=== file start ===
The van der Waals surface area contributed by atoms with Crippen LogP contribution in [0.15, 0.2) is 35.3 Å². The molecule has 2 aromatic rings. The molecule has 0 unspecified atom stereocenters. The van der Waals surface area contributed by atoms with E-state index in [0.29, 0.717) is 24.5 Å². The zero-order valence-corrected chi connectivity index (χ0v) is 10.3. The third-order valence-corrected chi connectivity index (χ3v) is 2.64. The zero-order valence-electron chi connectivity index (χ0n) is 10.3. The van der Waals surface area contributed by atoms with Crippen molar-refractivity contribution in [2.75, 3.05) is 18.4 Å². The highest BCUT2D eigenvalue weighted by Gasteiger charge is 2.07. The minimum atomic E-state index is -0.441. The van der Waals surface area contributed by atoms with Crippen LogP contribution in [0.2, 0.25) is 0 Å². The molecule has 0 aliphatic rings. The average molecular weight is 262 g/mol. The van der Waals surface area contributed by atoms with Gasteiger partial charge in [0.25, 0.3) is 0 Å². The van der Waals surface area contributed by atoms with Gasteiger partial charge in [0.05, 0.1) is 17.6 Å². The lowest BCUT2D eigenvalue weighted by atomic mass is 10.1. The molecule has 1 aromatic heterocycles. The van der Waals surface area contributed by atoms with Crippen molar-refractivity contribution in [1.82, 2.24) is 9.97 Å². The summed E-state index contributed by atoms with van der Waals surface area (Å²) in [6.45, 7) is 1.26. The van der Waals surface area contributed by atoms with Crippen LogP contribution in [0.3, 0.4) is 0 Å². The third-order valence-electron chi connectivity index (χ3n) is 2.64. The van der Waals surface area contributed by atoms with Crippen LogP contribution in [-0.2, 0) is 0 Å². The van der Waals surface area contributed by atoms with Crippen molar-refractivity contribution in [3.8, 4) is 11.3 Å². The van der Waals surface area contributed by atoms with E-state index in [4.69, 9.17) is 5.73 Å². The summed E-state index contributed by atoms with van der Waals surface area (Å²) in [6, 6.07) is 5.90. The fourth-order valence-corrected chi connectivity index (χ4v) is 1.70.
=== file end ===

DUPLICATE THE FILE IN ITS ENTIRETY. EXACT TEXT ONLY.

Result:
The van der Waals surface area contributed by atoms with Crippen LogP contribution in [0.15, 0.2) is 35.3 Å². The molecule has 2 aromatic rings. The molecule has 0 unspecified atom stereocenters. The van der Waals surface area contributed by atoms with E-state index in [0.29, 0.717) is 24.5 Å². The zero-order valence-corrected chi connectivity index (χ0v) is 10.3. The third-order valence-corrected chi connectivity index (χ3v) is 2.64. The zero-order valence-electron chi connectivity index (χ0n) is 10.3. The van der Waals surface area contributed by atoms with Crippen molar-refractivity contribution in [2.75, 3.05) is 18.4 Å². The highest BCUT2D eigenvalue weighted by Gasteiger charge is 2.07. The minimum atomic E-state index is -0.441. The van der Waals surface area contributed by atoms with Crippen LogP contribution in [0.2, 0.25) is 0 Å². The molecule has 0 aliphatic rings. The average molecular weight is 262 g/mol. The van der Waals surface area contributed by atoms with Gasteiger partial charge in [0.25, 0.3) is 0 Å². The van der Waals surface area contributed by atoms with Gasteiger partial charge in [0.05, 0.1) is 17.6 Å². The lowest BCUT2D eigenvalue weighted by atomic mass is 10.1. The molecule has 1 aromatic heterocycles. The van der Waals surface area contributed by atoms with Crippen molar-refractivity contribution in [1.82, 2.24) is 9.97 Å². The summed E-state index contributed by atoms with van der Waals surface area (Å²) in [6.45, 7) is 1.26. The van der Waals surface area contributed by atoms with Crippen LogP contribution in [0.3, 0.4) is 0 Å². The third-order valence-electron chi connectivity index (χ3n) is 2.64. The van der Waals surface area contributed by atoms with Crippen LogP contribution in [-0.2, 0) is 0 Å². The van der Waals surface area contributed by atoms with Crippen molar-refractivity contribution in [3.8, 4) is 11.3 Å². The van der Waals surface area contributed by atoms with E-state index in [4.69, 9.17) is 5.73 Å². The summed E-state index contributed by atoms with van der Waals surface area (Å²) in [6, 6.07) is 5.90. The fourth-order valence-corrected chi connectivity index (χ4v) is 1.70.